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If you first encrypt a password using a secure key, and then hash the result, and both algorithms are fast, say sha_256(salt+aes_256(password, secure_key)), would that make the hash expensive to brute-force without making it expensive to generate?

[Addendum for clarification]

I have a security concern with slow hashes in that they weaken availability. If I use a slow hash that requires my server to be CPU-bound for, say, 500ms per user, and I get a flood of new users all at once, then I will have given poor or no service to many potential customers as their first experience with a site. It also seems to be an easy vector for a DOS attack. A slow hash intuitively feels like a brute-force defense to me, and I'm questioning whether a lot of CPU effort from the defender is really necessary to thwart an attacker.

  • Do you expect someone to break the AES356? Besides, where do you plan to keep this key? – kelalaka Dec 14 '19 at 18:01
  • I don't, but I also don't want a corrupt administrator to be able to decrypt all the passwords. Assume I provide a key-providing service that can only be accessed from the web server. – phatfingers Dec 15 '19 at 1:07
  • Maybe clarifying your use case in your question will make it more clear. Are you considering this corrupt administrator for the application server or database server or both? How do you plan to keep the AES key safely? – kelalaka Dec 15 '19 at 7:25
  • This may be taken as flip, but it is not intended that way; I have a tendency to try to over-engineer things, and it is helpful for me when other people call me out on it, so I'm going to offer you the advice I would want. Specifically, I hear your concern about availability and inadvertent denial of service. I suspect that by the time you have that problem, you will have other, more important problems that come with success. I think solving those problems will lead you to successfully mitigate this problem inadvertently as a part of solving them. – Slartibartfast Dec 16 '19 at 2:12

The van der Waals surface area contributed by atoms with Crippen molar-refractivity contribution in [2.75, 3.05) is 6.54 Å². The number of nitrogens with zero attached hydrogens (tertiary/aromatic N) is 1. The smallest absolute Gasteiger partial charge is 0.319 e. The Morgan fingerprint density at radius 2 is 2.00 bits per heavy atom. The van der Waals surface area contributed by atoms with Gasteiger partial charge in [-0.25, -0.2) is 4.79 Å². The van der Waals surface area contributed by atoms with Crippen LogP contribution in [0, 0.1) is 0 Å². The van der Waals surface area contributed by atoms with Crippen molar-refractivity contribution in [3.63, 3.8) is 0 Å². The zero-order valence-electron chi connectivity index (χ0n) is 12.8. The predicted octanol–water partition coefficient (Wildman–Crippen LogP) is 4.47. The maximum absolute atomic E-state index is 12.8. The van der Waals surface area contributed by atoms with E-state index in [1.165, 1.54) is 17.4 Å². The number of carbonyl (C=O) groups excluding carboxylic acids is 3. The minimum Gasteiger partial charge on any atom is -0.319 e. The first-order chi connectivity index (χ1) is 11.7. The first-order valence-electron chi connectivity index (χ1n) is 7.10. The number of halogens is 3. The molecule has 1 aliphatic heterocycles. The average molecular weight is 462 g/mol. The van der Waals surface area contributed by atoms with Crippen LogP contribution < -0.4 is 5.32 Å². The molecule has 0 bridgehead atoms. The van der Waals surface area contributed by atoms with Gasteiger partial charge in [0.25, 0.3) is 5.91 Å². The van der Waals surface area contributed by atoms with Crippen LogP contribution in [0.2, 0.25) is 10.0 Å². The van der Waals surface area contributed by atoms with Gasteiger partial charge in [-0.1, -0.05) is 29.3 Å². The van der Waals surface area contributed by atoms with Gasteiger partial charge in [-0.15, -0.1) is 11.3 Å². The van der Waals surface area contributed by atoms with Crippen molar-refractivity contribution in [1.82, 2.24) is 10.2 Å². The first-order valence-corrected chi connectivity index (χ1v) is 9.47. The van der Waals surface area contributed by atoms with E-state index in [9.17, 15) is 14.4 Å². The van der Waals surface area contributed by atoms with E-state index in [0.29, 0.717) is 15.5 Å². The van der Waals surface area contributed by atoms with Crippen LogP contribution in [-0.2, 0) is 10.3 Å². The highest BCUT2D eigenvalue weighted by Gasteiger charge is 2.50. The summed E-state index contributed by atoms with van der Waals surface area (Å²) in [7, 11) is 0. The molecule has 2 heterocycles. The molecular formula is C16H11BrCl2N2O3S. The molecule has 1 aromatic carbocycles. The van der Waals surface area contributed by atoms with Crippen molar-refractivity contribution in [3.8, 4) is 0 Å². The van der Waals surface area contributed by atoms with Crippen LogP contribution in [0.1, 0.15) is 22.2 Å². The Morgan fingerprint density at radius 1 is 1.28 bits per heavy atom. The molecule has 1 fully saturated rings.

• You're probably right, although I have worked on some jobs where that level of scale was relevant. I suppose my question could be reduced to sha_256(salt + secret + plaintext) vs bcrypt(salt + plaintext). – phatfingers Dec 16 '19 at 4:16
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You would essentially me using encryption as a "pepper". I.e. a salt that is shared among all the database entries and is not stored with the database. Normally this is just another random value that is added to the password hash but as far as I can tell with a few minutes reflection, encrypting the password instead before hashing should accomplish the same thing.